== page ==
Brazilian music is recognised globally, and yet its presence on the World Music scene is only just the tip of the iceberg. A cocktail of African, European and Indian ingredients underlies a national genius for music, creating a variety of rhythms and regional genres.
Some MPB Geography
Música popular brasileira (MPB), is the catch-all term for Brazilian music. It refers to famous artistas and a rich tradition of regional music making. While many cities (Salvador de Bahia, Recife, Belém and São Paulo) have contributed to Brazilian music, any guide to Brazilian music has to start in Rio.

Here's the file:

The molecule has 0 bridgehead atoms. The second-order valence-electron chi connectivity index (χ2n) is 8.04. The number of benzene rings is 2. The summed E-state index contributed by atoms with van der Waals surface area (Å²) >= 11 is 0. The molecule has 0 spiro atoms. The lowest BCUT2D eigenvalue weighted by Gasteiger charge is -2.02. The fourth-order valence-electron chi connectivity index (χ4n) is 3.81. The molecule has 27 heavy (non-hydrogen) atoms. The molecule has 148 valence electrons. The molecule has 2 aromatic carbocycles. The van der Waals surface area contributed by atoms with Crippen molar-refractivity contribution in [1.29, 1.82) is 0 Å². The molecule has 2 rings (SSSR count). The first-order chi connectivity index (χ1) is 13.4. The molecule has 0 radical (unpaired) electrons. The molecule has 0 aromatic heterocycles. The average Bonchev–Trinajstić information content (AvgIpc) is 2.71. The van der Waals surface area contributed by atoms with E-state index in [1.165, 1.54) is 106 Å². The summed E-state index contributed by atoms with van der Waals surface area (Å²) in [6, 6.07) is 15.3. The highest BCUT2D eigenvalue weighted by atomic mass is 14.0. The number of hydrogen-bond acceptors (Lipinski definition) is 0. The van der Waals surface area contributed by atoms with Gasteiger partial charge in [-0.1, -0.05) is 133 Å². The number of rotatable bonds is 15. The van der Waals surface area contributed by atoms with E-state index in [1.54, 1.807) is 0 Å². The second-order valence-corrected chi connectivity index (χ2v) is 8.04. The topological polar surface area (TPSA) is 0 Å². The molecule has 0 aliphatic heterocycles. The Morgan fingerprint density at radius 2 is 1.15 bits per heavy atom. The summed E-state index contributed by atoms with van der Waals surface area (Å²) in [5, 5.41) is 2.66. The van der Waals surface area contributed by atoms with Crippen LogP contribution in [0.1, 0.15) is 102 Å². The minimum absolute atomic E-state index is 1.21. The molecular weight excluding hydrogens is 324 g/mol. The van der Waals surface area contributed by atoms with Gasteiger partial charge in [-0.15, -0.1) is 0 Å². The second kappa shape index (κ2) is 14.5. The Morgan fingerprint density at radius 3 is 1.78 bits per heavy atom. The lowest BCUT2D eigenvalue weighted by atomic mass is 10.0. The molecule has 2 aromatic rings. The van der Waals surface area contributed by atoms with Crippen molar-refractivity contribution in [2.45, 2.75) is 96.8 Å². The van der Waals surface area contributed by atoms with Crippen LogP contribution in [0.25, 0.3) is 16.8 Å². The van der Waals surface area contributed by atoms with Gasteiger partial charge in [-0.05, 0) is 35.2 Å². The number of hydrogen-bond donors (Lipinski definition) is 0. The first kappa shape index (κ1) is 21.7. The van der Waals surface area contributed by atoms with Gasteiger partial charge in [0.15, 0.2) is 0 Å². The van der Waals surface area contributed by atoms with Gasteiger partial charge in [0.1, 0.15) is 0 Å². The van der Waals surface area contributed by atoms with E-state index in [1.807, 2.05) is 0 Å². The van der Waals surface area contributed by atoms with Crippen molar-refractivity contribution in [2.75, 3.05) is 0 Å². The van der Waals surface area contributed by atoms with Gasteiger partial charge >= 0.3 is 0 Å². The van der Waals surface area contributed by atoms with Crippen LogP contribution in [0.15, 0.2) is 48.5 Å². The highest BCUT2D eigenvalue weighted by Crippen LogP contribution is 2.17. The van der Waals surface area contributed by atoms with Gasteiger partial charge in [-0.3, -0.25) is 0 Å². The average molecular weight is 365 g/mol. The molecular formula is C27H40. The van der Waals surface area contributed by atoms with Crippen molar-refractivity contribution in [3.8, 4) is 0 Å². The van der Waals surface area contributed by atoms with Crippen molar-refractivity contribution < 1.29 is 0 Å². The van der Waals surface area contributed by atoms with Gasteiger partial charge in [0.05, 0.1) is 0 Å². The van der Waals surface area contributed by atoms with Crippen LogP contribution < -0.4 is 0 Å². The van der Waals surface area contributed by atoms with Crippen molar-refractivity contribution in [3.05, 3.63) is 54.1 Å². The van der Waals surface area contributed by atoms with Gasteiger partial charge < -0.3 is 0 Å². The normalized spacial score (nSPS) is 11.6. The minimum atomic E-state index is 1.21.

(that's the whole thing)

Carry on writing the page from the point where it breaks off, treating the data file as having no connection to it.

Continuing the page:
Rio is the birthplace of choro, literally “crying, sobbing”, which was the original Carnaval music. It is mainly instrumental, played by a small combo that might include flute, guitar, cavaquinho (Portuguese guitar) and clarinet.
It is rooted in European rhythms overlaid with Afro-Brazilian syncopation. Pixinguinha, the most influential composer of choro, was one of the inspirations for the famous Brazilian classical composer, Heitor Villa-Lobos.
Choro has recently seen a revival after decades of neglect thanks to the sambista Paulinho da Viola.